In my latest book, covering 77 Best Practices In Negotiation, I mention that there could be 777 Best Practices in Negotiation or even 7,777.
Nobody knows for sure exactly how many there are. Moreover, some of the Best of the Best Practices in Negotiation are the techniques that people have invented and use on a consistent basis that they've never publicized.
Why would someone want to keep Best Practices In Negotiation a secret? It's obvious, is not it?
They would keep their prized gambits private for the same reason that some of my consulting clients forget to offer testimonials, despite the fact that my work for them has been exemplary.
Simply put, they want to keep a good thing going, and prevent their strategies from becoming known to potential competitors and diluted with wider use. The longer you can stand by yourself on top of the mountain, the better.
Let me give you an example. By the time I was 21, I already had quite a resume in sales and sales management, having run a crew of 60 for Time-Life Books, a division of what is now Time-Warner.
Upon graduating from college I went to work for a Beverly Hills auto leasing company, and one of my duties was to explain and collect payment for the body damage lessees did to cars during the prior 24 to 36 months.
From across the desk in my cubicle, many would have shriek when seeing the appraiser's dollar values for which they were responsible. But those dents, dings, and windshield pits added up.
One day, I decided I had enough of the surplus emotionalism and resolved to find a better way to break the bad news and get my job done.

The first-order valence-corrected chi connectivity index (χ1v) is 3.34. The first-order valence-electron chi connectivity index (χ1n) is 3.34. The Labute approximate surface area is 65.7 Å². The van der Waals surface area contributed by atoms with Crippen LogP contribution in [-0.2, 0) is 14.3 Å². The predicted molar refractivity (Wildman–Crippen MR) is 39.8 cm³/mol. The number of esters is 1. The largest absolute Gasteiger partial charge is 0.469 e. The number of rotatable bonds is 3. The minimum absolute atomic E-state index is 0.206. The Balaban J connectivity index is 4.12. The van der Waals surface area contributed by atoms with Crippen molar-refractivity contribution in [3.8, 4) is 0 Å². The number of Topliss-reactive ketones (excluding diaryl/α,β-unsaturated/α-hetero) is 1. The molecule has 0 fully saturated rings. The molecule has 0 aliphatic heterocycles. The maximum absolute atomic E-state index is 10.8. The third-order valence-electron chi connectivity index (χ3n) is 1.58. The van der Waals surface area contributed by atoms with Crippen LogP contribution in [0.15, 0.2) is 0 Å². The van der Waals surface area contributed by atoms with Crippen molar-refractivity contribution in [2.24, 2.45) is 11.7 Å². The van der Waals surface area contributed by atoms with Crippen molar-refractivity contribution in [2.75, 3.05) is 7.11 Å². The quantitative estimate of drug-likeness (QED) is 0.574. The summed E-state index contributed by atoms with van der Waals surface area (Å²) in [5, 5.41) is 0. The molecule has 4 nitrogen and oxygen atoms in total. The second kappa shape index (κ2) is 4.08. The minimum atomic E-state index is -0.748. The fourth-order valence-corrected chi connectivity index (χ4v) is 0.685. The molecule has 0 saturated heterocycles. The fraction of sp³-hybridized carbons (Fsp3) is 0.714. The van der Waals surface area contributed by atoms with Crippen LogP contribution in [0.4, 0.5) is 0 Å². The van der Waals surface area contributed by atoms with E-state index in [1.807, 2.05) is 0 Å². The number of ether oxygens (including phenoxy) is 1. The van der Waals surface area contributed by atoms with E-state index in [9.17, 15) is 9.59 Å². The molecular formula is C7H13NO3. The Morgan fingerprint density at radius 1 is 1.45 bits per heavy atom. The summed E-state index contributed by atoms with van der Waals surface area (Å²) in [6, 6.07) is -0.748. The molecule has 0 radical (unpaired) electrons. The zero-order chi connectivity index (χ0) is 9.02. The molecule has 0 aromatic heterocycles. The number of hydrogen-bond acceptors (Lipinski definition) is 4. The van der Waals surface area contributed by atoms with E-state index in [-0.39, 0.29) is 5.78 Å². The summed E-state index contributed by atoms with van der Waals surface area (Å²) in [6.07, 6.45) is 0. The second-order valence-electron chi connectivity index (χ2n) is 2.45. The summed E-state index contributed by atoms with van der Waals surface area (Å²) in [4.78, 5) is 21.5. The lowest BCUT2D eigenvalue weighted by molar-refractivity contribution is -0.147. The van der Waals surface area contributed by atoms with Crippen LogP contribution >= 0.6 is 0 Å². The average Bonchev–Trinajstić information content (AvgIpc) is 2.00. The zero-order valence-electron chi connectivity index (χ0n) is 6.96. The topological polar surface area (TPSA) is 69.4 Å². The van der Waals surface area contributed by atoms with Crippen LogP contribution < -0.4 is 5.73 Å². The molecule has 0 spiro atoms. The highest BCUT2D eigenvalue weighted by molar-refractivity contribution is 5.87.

Instead of staying behind my desk when I showed them the appraisal, I came around to the empty chair next to them, so we were shoulder to shoulder, viewing the page. The desk was no longer an obstacle.
This simple adjustment lowered their voices, made them more cooperative, and I started collecting the damages with relative ease. What had been a tourism negotiation nightmare made a balmy walk in the park.
When you think about it, after the fact, it becomes obvious why this worked so well.
For one thing, how can you YELL at someone that is imprisoned right next to you? In this kind of range, what Edward T. Hall terms "Intimate Distance" in his classic books, The Silent Language and The Hidden Dimension, whispering is implicitly mandated.
I actually had clients saying, "Well, Gary, I'm not happy having to pay, but I know you're on my side."
By taking on th e physical correlative of being on their side, I induced the emotional correlative, the feeling I was on their side.
This neat trick encouraged me to study "Proxemics," the behavioral basis of workplace design, and then to teach a senior level college class in Nonverbal Communication.
It is a Best Practice In Negotiation, a closely guarded secret until now, one that was never detected by my clients.
Remember: A Best Practice In Negotiation is not always a common one. Indeed, the best of the best, are often exclusive practices, as well.